, in reply, said, that Her Majesty's Government, so far as he was aware, had no immediate intention of introducing so large a measure as the noble Earl (the Earl of Minto) appeared to contemplate. It was true that the Lord Advocate proposed almost immediately to bring in a mea- sure into the other House of Parliament providing for an alteration of the Poor Law and an amendment of the constitution of the Parochial Boards. It was a measure based on the recommendations of a Select Committee of the House of Commons in 1871. Among other things, it proposed to give a more strictly representative character to those Boards than they now possessed, and in some respects extended the authority of the Boards; but with regard to local taxation, the Government had no immediate intention of dealing with it.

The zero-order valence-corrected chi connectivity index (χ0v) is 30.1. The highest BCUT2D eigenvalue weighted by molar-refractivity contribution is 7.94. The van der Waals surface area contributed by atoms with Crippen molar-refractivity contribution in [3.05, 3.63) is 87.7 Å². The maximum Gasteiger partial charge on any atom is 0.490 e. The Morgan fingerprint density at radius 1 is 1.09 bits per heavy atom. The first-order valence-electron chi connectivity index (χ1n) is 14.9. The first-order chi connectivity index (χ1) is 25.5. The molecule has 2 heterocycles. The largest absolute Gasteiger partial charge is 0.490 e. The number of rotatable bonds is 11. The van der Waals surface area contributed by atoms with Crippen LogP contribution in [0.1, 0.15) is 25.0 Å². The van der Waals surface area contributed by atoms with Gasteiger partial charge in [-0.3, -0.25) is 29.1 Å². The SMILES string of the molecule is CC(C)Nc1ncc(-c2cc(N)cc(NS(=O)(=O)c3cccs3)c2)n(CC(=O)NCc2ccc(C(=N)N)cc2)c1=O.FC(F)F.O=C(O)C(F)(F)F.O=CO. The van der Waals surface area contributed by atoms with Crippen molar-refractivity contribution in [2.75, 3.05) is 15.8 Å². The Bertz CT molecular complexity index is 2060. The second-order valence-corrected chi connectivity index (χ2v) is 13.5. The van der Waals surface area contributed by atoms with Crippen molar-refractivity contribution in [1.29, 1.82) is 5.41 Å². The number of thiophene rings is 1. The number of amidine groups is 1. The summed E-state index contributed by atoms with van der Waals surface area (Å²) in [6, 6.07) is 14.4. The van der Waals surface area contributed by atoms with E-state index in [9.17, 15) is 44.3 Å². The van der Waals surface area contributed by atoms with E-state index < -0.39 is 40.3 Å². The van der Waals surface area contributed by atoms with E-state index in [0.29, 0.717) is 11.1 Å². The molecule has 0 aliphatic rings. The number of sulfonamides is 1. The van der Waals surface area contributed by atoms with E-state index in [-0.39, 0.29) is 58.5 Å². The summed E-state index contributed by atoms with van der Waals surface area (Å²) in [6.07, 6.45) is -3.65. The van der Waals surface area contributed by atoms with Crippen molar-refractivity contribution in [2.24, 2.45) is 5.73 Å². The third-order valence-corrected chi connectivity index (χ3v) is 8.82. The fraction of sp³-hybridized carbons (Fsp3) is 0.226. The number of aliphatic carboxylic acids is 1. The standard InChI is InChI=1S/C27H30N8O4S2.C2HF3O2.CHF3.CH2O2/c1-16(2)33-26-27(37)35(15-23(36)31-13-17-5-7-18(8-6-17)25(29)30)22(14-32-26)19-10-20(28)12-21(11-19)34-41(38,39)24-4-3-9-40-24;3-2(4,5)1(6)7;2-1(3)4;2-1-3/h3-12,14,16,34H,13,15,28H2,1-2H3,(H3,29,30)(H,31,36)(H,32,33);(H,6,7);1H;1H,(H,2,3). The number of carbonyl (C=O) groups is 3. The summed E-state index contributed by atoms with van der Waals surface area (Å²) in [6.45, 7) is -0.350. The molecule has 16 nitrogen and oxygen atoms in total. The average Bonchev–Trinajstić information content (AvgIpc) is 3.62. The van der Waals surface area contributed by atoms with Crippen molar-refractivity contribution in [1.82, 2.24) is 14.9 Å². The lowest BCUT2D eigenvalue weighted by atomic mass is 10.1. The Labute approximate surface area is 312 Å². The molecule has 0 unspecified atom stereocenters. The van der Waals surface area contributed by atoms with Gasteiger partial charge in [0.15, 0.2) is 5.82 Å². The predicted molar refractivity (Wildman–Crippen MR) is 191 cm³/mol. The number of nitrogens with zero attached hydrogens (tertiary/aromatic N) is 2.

asked if in the measure referred to it was intended to alter the method of taxation with regard to the Poor Law?


was not able to say, not having seen the Bill, whether the incidence of taxation would be dealt with.